THE WIFE of missing Swanage man Gerry Turner has spoken out about what life is like for those living with the rare condition which caused him to go missing on March 4 from his home in Church Hill.

Jane Pierette Turner described how her husband, who also has Type 1 diabetes, refused to eat, because he fell prey to the horrific delusions and hallucinations caused by Dementia with Lewy bodies – deposits of protein in his nerve cells.

The disease – the same one suffered by the actor Robin Williams when he took his own life in 2014 - is frequently described as dementia but, says Jane, it is different as those who suffer it are often acutely aware something is wrong.

“It’s not like someone who becomes forgetful and then goes into their own world,” she says. “Gerry isn’t like that, he had a better memory than me, loved football, knew all the scores, that kind of thing.

“I can only describe it as like having a devil on your back. Gerry saw what he called these symbols, and he said they were telling him what to do – one of the things they told him was not to eat. If he did he would say he could see the food coming out of his hands.”

Jane, a former model and classroom assistant, who has known her husband for 18 years, saw troubling changes in his behaviour around five years ago.

“He was a great gardener, it was his business, and I’d see him go to plant something, perhaps, and then see him turn the other way without doing it.

“He’d then think he’d done it and he hadn’t, he’d get confused and upset and say ‘It’s still there’.”

With hindsight, she says, she wonders why she didn’t notice Gerry’s increasingly erratic behaviour. “But he’d lost his dog and we put it down to depression at first,” she says.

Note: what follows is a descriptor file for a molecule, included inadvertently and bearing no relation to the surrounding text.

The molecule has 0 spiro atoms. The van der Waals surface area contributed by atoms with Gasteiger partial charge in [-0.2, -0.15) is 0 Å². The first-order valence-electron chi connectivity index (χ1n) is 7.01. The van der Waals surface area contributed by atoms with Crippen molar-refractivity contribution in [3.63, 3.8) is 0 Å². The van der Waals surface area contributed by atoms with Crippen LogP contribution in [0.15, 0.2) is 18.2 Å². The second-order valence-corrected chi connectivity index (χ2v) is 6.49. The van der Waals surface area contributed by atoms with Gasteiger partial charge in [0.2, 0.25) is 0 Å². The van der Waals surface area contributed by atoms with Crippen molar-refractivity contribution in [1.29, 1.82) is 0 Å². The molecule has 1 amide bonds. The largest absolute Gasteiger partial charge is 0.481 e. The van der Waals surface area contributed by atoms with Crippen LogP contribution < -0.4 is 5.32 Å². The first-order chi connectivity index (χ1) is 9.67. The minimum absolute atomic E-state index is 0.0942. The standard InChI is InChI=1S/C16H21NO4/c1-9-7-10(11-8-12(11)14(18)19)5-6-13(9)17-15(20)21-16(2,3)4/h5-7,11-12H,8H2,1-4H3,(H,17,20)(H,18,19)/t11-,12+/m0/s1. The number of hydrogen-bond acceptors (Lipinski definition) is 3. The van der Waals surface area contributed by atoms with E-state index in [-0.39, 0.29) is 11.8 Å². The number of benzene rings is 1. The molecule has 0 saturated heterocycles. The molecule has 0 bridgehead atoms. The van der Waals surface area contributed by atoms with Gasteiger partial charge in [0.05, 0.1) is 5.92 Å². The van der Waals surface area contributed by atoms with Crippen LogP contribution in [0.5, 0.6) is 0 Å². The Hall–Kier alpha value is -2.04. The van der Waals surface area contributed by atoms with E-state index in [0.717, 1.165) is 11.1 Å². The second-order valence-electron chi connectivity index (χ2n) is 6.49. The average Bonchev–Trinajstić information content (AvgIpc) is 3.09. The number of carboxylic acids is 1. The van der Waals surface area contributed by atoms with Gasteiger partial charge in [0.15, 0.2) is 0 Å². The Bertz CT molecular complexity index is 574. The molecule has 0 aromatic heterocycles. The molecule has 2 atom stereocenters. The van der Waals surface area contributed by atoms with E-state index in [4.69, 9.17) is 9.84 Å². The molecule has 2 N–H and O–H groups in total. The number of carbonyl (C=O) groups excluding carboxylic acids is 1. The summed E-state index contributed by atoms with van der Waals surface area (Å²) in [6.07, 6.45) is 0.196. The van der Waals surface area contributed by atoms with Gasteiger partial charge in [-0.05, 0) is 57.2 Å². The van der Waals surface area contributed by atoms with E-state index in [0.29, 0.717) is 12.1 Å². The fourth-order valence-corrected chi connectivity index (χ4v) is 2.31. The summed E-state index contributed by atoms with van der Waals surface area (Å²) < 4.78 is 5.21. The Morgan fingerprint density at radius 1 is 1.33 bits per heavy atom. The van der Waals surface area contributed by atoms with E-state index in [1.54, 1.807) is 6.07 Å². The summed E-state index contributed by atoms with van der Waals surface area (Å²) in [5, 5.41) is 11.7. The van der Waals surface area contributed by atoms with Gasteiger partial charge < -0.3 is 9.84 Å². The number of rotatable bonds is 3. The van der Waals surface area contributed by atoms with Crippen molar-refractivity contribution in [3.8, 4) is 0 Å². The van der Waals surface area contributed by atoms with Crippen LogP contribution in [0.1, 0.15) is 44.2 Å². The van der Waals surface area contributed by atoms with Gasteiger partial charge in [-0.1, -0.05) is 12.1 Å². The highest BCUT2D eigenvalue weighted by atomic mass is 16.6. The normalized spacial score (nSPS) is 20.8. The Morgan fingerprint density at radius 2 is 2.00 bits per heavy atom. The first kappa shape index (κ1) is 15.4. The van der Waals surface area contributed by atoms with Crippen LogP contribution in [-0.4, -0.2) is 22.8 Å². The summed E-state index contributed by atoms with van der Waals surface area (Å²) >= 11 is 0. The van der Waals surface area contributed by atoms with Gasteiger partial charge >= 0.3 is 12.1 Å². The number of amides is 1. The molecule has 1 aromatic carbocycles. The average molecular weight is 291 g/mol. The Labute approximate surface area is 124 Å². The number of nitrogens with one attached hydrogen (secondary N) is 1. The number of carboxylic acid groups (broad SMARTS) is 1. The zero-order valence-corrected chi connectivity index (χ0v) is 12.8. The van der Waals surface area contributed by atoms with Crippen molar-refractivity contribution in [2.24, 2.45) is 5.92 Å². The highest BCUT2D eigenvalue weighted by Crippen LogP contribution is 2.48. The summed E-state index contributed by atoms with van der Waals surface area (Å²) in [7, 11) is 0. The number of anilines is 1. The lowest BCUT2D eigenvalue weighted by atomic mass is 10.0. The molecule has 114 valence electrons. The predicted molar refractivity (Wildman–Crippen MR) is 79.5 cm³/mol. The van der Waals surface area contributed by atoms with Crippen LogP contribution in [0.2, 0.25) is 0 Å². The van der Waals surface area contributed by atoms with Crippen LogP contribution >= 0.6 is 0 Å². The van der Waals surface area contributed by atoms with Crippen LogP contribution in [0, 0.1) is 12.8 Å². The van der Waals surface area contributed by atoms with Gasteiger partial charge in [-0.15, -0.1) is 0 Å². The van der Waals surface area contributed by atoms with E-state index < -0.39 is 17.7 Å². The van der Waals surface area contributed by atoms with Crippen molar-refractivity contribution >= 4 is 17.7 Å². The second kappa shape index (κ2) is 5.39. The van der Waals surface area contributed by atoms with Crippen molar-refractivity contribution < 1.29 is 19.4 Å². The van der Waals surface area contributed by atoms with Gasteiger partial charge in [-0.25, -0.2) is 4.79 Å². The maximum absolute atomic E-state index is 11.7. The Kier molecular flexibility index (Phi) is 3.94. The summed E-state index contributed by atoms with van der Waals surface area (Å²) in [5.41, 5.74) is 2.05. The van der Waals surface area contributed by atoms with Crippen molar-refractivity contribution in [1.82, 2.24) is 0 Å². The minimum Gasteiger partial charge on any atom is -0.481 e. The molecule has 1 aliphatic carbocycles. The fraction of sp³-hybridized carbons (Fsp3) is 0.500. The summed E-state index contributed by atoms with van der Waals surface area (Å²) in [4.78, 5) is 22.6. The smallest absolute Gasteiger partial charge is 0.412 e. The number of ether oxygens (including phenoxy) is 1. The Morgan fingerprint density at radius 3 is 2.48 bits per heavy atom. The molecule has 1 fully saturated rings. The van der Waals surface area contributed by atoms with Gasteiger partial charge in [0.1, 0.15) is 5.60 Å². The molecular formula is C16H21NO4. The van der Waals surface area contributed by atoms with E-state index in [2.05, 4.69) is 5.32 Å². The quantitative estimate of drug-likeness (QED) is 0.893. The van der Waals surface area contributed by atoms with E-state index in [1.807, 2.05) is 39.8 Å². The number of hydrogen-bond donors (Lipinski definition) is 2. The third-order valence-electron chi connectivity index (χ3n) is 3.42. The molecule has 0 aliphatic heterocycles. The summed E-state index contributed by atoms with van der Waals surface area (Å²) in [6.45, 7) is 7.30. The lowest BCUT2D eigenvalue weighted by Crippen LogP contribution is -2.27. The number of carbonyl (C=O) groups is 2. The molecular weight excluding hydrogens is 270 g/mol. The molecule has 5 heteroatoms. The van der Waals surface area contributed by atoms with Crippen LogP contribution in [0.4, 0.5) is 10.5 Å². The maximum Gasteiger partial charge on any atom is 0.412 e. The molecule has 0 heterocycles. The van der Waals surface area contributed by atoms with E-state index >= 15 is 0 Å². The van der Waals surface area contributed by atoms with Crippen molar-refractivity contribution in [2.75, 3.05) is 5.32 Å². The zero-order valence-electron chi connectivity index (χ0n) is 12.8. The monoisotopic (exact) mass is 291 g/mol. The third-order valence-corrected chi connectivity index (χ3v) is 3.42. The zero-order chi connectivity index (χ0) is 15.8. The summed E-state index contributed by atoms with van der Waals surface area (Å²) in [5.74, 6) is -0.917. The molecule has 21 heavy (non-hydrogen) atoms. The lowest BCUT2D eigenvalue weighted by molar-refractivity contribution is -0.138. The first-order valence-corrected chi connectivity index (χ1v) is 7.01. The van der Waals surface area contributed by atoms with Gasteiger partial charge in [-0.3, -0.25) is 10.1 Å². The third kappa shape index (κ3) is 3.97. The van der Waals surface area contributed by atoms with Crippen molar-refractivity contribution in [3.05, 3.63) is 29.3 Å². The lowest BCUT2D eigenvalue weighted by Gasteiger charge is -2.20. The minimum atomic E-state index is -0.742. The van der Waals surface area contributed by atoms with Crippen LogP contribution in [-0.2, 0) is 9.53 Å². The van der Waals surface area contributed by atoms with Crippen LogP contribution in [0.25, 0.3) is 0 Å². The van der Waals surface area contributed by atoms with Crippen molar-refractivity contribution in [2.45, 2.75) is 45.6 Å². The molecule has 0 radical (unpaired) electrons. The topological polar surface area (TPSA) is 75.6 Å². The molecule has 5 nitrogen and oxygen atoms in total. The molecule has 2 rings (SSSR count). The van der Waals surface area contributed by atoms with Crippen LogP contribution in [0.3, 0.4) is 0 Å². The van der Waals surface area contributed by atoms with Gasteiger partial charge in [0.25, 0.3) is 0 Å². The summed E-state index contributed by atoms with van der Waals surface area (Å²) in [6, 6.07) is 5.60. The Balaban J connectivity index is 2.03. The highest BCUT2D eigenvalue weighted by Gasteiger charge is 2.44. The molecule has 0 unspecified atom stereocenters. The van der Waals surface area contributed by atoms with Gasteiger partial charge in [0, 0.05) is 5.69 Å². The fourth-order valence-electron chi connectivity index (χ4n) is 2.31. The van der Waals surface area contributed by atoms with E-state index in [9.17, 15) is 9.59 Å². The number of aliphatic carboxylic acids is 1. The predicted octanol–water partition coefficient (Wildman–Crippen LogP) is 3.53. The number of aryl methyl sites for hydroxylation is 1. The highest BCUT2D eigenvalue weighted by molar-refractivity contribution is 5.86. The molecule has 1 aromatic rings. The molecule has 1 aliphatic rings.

Because of his diabetes – which meant Jane had to give him four injections a day – he gave up work but his illness was only diagnosed last July after he entered hospital because of his eating difficulties.

“It was like an Obsessive Compulsive Disorder kind of thing, he had to do things in a certain order but I think it was his way of trying to control what was happening to him,” she says.

Because there is no effective medication for Lewy Body, Gerry was monitored while he received unlicensed drugs. However, says Jane, he still became aggressive towards himself and suffered appalling anxiety.

“His anxiety about everything literally made the house shake,” she says, explaining that the only reason she has coped is because of the support of her 22-year-old son, Charlie.

Sadly, she does not believe her husband is still alive, not because of the Lewy Bodies but because of his diabetes – he left the house without the insulin he needs to keep him alive.

“I just want him found and to make something positive out of this horrendous disaster for Gerry,” she says. “If me speaking out can help other people who are struggling that would be good. The money doesn’t seem to be there for research into these things but it should be.”